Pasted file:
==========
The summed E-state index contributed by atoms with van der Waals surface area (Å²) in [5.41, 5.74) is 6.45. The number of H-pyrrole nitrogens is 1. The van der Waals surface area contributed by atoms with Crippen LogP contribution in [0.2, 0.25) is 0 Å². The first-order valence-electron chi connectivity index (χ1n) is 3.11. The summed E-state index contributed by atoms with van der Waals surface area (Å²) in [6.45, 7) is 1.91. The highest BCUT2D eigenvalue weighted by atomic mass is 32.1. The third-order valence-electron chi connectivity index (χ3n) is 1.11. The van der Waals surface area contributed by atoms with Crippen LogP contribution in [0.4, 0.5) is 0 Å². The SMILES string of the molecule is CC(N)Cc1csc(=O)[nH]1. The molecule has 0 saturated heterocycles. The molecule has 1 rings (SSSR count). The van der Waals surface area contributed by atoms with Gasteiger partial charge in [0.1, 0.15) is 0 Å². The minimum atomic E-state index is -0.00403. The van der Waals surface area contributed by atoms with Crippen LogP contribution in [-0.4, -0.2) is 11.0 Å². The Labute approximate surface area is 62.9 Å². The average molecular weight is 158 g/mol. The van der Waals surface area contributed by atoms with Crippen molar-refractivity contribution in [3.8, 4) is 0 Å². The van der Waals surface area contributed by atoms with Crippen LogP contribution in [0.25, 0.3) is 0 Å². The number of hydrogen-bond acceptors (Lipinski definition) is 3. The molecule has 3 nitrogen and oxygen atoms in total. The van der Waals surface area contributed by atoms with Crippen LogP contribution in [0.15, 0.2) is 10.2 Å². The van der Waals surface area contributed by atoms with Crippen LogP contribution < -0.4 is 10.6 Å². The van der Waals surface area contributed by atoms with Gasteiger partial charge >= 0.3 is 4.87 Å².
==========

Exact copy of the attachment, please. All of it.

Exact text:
The summed E-state index contributed by atoms with van der Waals surface area (Å²) in [5.41, 5.74) is 6.45. The number of H-pyrrole nitrogens is 1. The van der Waals surface area contributed by atoms with Crippen LogP contribution in [0.2, 0.25) is 0 Å². The first-order valence-electron chi connectivity index (χ1n) is 3.11. The summed E-state index contributed by atoms with van der Waals surface area (Å²) in [6.45, 7) is 1.91. The highest BCUT2D eigenvalue weighted by atomic mass is 32.1. The third-order valence-electron chi connectivity index (χ3n) is 1.11. The van der Waals surface area contributed by atoms with Crippen LogP contribution in [0.4, 0.5) is 0 Å². The SMILES string of the molecule is CC(N)Cc1csc(=O)[nH]1. The molecule has 0 saturated heterocycles. The molecule has 1 rings (SSSR count). The van der Waals surface area contributed by atoms with Gasteiger partial charge in [0.1, 0.15) is 0 Å². The minimum atomic E-state index is -0.00403. The van der Waals surface area contributed by atoms with Crippen LogP contribution in [-0.4, -0.2) is 11.0 Å². The Labute approximate surface area is 62.9 Å². The average molecular weight is 158 g/mol. The van der Waals surface area contributed by atoms with Crippen molar-refractivity contribution in [3.8, 4) is 0 Å². The van der Waals surface area contributed by atoms with Crippen LogP contribution in [0.25, 0.3) is 0 Å². The number of hydrogen-bond acceptors (Lipinski definition) is 3. The molecule has 3 nitrogen and oxygen atoms in total. The van der Waals surface area contributed by atoms with Crippen LogP contribution in [0.15, 0.2) is 10.2 Å². The van der Waals surface area contributed by atoms with Crippen LogP contribution < -0.4 is 10.6 Å². The van der Waals surface area contributed by atoms with Gasteiger partial charge >= 0.3 is 4.87 Å².